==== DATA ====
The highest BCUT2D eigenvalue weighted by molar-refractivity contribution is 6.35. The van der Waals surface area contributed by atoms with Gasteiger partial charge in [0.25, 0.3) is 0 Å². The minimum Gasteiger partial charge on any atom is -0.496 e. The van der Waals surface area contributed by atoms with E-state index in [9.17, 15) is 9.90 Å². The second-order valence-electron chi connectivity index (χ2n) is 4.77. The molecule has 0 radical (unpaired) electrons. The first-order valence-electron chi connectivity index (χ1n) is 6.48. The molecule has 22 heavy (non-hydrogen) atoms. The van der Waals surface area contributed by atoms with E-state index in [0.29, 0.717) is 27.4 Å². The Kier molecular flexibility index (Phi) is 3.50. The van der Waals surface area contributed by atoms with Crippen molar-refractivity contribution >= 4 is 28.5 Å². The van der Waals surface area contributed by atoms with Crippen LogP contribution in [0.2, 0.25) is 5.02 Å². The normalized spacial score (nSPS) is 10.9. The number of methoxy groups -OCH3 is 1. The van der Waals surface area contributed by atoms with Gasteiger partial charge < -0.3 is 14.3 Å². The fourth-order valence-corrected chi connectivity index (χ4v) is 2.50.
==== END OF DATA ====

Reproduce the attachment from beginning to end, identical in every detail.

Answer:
The highest BCUT2D eigenvalue weighted by molar-refractivity contribution is 6.35. The van der Waals surface area contributed by atoms with Gasteiger partial charge in [0.25, 0.3) is 0 Å². The minimum Gasteiger partial charge on any atom is -0.496 e. The van der Waals surface area contributed by atoms with E-state index in [9.17, 15) is 9.90 Å². The second-order valence-electron chi connectivity index (χ2n) is 4.77. The molecule has 0 radical (unpaired) electrons. The first-order valence-electron chi connectivity index (χ1n) is 6.48. The molecule has 22 heavy (non-hydrogen) atoms. The van der Waals surface area contributed by atoms with E-state index in [0.29, 0.717) is 27.4 Å². The Kier molecular flexibility index (Phi) is 3.50. The van der Waals surface area contributed by atoms with Crippen molar-refractivity contribution >= 4 is 28.5 Å². The van der Waals surface area contributed by atoms with Crippen LogP contribution in [0.2, 0.25) is 5.02 Å². The normalized spacial score (nSPS) is 10.9. The number of methoxy groups -OCH3 is 1. The van der Waals surface area contributed by atoms with Gasteiger partial charge < -0.3 is 14.3 Å². The fourth-order valence-corrected chi connectivity index (χ4v) is 2.50.